The F Word, a feminist publication at McGill, celebrated the release of their latest publication on Thursday, November 13th at Le Cagibi, a café and restaurant in Montreal’s Mile End. Many McGill students gathered in a celebration of feminism to support the collective, whose mission statement reads that it “seeks to explore feminism in its present-day cultural context as a unifying, anti-oppressive, intersectional force.” The event reflected this exploration, through art, writing, live performance, and the gathering of likeminded students.
Entering the venue, I first noticed that the walls of Le Cagibi’s back room were adorned with art. There were paintings, sketches, embroidery, and patches embellished with the F Word’s logo. We made our way into the room, paid the $5 entry fee, and got stamped on the back of the hand with green ink. At one end of the room we saw a table where women were knitting and painting. At another table, coordinators were offering copies of the publication.
Soon after we were settled into the dimly-lit room, we discovered the meaning behind the green stamps on our hands---The F Word had reclaimed the female gender symbol, ♀, as a symbol for feminism by adopting an extra line to form an “equal sign” across the bottom of the figure. We procured copies of the publication, (the online version can be found here), and began flipping through.
Striking titles, such as “Demon in the mirror,” a piece by Vita Azaro, and “Unsafe Places” by Hannah Korbee, caught my eye. The theme of the night was expressing anti-oppression, and the art, writing, and performances closely echoed this idea.
The first live performance was by Frances Calingo, whose sweet voice shook the crowd with lyrics; “Is there something wrong?/Should we get it checked? Write a list of the symptoms so nothing gets left out.” Her words and clear, memorable voice rung out, and the audience roared with approval as she finished her set.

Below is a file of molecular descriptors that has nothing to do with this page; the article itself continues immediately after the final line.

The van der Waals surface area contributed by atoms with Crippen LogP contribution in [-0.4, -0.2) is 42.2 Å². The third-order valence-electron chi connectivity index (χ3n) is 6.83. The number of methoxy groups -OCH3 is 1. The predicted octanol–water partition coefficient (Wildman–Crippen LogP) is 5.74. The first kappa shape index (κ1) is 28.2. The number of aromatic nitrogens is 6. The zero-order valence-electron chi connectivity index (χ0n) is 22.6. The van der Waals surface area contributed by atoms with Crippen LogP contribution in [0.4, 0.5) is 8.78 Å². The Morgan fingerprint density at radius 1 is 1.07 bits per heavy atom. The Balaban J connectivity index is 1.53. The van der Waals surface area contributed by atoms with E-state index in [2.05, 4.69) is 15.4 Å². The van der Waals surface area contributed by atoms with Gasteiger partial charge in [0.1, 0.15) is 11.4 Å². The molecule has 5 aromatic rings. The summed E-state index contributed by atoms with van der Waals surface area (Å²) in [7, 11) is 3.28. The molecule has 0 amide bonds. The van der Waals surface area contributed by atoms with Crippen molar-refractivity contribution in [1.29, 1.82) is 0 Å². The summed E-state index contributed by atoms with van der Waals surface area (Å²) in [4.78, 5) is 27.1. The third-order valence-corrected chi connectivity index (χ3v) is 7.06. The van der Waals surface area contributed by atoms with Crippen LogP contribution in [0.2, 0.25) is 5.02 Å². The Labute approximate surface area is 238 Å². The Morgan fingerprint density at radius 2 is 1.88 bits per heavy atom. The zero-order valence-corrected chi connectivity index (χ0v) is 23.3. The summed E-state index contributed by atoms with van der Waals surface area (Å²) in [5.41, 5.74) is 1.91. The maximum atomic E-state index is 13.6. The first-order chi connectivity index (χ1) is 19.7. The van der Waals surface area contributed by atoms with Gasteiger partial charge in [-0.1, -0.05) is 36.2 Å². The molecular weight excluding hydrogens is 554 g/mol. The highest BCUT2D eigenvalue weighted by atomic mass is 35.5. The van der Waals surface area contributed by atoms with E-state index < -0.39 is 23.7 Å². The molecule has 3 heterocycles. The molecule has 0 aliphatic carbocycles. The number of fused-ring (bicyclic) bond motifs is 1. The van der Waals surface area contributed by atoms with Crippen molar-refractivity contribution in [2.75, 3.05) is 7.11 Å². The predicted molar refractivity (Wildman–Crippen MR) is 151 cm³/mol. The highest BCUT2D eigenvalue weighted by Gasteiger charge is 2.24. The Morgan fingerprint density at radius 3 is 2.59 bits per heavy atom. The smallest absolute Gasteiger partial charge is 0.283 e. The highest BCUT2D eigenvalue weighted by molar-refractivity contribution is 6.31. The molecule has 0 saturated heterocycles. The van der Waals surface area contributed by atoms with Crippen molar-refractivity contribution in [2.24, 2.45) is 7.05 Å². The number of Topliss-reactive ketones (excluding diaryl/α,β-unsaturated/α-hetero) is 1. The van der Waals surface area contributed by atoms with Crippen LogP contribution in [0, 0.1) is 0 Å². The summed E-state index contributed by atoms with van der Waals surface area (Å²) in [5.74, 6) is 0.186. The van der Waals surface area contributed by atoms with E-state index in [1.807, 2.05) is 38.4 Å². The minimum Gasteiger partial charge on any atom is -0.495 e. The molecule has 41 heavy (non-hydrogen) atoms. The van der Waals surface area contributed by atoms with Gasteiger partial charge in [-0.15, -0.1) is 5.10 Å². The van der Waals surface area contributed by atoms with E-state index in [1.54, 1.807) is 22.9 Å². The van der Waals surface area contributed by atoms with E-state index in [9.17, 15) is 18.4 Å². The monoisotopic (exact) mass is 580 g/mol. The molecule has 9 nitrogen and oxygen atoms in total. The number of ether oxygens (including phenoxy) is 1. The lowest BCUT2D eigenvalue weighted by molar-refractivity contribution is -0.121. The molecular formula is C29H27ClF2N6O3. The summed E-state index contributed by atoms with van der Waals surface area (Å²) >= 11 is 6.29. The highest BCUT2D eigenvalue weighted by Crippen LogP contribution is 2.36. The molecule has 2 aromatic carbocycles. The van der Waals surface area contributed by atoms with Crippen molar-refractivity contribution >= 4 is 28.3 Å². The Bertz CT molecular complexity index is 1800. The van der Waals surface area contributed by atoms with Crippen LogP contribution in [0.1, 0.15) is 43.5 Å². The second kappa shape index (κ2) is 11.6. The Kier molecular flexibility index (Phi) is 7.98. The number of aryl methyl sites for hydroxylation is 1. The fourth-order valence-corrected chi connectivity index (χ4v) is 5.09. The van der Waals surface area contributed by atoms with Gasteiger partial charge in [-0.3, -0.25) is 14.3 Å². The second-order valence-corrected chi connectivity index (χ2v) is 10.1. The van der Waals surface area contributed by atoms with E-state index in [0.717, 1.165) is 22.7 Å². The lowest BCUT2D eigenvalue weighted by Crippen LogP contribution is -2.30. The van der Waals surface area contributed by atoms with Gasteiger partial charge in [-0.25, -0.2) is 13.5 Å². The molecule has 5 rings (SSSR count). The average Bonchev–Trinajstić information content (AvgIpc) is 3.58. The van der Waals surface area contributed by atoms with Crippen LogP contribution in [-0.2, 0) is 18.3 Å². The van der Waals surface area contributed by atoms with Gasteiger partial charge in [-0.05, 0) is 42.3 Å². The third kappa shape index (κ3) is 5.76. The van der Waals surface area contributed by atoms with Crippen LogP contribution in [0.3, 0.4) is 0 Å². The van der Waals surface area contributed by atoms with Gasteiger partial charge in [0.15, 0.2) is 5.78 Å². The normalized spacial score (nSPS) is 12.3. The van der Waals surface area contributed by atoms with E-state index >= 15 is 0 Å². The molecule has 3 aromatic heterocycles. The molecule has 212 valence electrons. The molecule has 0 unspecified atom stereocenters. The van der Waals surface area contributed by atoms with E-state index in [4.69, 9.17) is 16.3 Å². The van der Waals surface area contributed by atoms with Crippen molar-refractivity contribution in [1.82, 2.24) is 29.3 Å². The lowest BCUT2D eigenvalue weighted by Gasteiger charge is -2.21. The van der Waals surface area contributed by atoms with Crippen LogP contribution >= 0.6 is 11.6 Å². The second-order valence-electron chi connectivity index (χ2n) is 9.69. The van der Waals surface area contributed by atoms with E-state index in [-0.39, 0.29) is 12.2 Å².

Next, Erin Strawbridge preformed a haunting poem, entitled, “Translation.” She commenced with the powerful line, “’You’re too pretty to be a lesbian’/You’re pretty enough to get a boyfriend.” Erin explained that a man once recited this line, what he intended to be compliment was, to her, anything but.
Other performers included The Kells, with original music, along with Frances Maychak, Ali Vanderkruyk, who performed spoken word poetry. In a unified voice, the performers cried out against oppression that they had personally faced, and promoted freedom from stereotypes, as well as equality of the sexes.
For some, the atmosphere felt intense. Some of the language used in the poems was shocking and broke the barrier of comfort that we adhere to in daily conversation. But the works produced important points of discussion and promoted openness and awareness for a cause that deeply affects our society. Why should we feel uncomfortable talking about certain aspects women’s equality and why can the term "feminist" seem to have a negative connotation?
According to the title page of their publication, The F Word explores the idea of feminism in a way that “extends to all anti-oppressive perspectives.” The event created an open space for conversation and left the crowd feeling empowered, and motivated to learn more.
For more information about the F Word, visit their website.
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